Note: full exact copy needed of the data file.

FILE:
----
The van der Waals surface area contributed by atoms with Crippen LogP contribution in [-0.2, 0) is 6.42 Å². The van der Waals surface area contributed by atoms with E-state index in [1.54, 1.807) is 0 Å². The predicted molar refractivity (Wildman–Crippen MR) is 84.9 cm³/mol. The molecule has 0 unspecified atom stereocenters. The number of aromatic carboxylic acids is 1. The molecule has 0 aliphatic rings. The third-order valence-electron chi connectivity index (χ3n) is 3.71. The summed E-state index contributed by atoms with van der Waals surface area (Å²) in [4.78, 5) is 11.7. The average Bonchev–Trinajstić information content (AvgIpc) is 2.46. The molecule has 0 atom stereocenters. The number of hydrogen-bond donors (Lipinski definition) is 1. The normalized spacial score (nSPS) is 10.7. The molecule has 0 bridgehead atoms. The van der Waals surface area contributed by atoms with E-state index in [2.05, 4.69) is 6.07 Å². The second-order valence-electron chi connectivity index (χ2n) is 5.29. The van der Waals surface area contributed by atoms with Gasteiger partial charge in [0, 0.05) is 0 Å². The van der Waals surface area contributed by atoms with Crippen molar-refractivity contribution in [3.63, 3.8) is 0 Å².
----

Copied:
The van der Waals surface area contributed by atoms with Crippen LogP contribution in [-0.2, 0) is 6.42 Å². The van der Waals surface area contributed by atoms with E-state index in [1.54, 1.807) is 0 Å². The predicted molar refractivity (Wildman–Crippen MR) is 84.9 cm³/mol. The molecule has 0 unspecified atom stereocenters. The number of aromatic carboxylic acids is 1. The molecule has 0 aliphatic rings. The third-order valence-electron chi connectivity index (χ3n) is 3.71. The summed E-state index contributed by atoms with van der Waals surface area (Å²) in [4.78, 5) is 11.7. The average Bonchev–Trinajstić information content (AvgIpc) is 2.46. The molecule has 0 atom stereocenters. The number of hydrogen-bond donors (Lipinski definition) is 1. The normalized spacial score (nSPS) is 10.7. The molecule has 0 bridgehead atoms. The van der Waals surface area contributed by atoms with E-state index in [2.05, 4.69) is 6.07 Å². The second-order valence-electron chi connectivity index (χ2n) is 5.29. The van der Waals surface area contributed by atoms with Gasteiger partial charge in [0, 0.05) is 0 Å². The van der Waals surface area contributed by atoms with Crippen molar-refractivity contribution in [3.63, 3.8) is 0 Å².